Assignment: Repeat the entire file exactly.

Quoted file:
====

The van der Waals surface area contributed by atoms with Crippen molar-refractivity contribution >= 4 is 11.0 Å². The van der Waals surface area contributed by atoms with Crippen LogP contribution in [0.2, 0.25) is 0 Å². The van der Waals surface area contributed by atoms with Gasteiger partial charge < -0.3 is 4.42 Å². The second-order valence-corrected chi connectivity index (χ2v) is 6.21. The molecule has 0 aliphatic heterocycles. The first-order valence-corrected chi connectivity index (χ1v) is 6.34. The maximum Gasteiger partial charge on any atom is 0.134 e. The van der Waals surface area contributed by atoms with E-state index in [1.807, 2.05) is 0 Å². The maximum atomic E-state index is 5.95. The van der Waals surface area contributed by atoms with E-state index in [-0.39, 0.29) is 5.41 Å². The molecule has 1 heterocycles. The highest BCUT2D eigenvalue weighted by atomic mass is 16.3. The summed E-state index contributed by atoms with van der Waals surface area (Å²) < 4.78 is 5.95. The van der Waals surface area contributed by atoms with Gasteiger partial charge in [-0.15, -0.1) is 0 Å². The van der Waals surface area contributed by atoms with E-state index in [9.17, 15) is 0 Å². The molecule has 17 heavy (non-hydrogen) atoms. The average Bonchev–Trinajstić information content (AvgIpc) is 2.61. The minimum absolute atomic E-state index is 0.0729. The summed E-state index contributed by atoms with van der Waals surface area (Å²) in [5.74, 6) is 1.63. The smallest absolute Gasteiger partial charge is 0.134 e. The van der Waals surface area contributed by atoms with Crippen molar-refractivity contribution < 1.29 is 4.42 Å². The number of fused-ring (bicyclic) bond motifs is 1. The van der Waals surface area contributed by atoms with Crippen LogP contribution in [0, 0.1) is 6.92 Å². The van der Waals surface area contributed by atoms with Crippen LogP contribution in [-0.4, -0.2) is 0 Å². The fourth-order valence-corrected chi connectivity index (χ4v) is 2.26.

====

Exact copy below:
The van der Waals surface area contributed by atoms with Crippen molar-refractivity contribution >= 4 is 11.0 Å². The van der Waals surface area contributed by atoms with Crippen LogP contribution in [0.2, 0.25) is 0 Å². The van der Waals surface area contributed by atoms with Gasteiger partial charge < -0.3 is 4.42 Å². The second-order valence-corrected chi connectivity index (χ2v) is 6.21. The molecule has 0 aliphatic heterocycles. The first-order valence-corrected chi connectivity index (χ1v) is 6.34. The maximum Gasteiger partial charge on any atom is 0.134 e. The van der Waals surface area contributed by atoms with E-state index in [1.807, 2.05) is 0 Å². The maximum atomic E-state index is 5.95. The van der Waals surface area contributed by atoms with E-state index in [-0.39, 0.29) is 5.41 Å². The molecule has 1 heterocycles. The highest BCUT2D eigenvalue weighted by atomic mass is 16.3. The summed E-state index contributed by atoms with van der Waals surface area (Å²) < 4.78 is 5.95. The van der Waals surface area contributed by atoms with Gasteiger partial charge in [-0.15, -0.1) is 0 Å². The van der Waals surface area contributed by atoms with E-state index in [9.17, 15) is 0 Å². The molecule has 17 heavy (non-hydrogen) atoms. The average Bonchev–Trinajstić information content (AvgIpc) is 2.61. The minimum absolute atomic E-state index is 0.0729. The summed E-state index contributed by atoms with van der Waals surface area (Å²) in [5.74, 6) is 1.63. The smallest absolute Gasteiger partial charge is 0.134 e. The van der Waals surface area contributed by atoms with Crippen molar-refractivity contribution < 1.29 is 4.42 Å². The number of fused-ring (bicyclic) bond motifs is 1. The van der Waals surface area contributed by atoms with Crippen LogP contribution in [0, 0.1) is 6.92 Å². The van der Waals surface area contributed by atoms with Crippen LogP contribution in [-0.4, -0.2) is 0 Å². The fourth-order valence-corrected chi connectivity index (χ4v) is 2.26.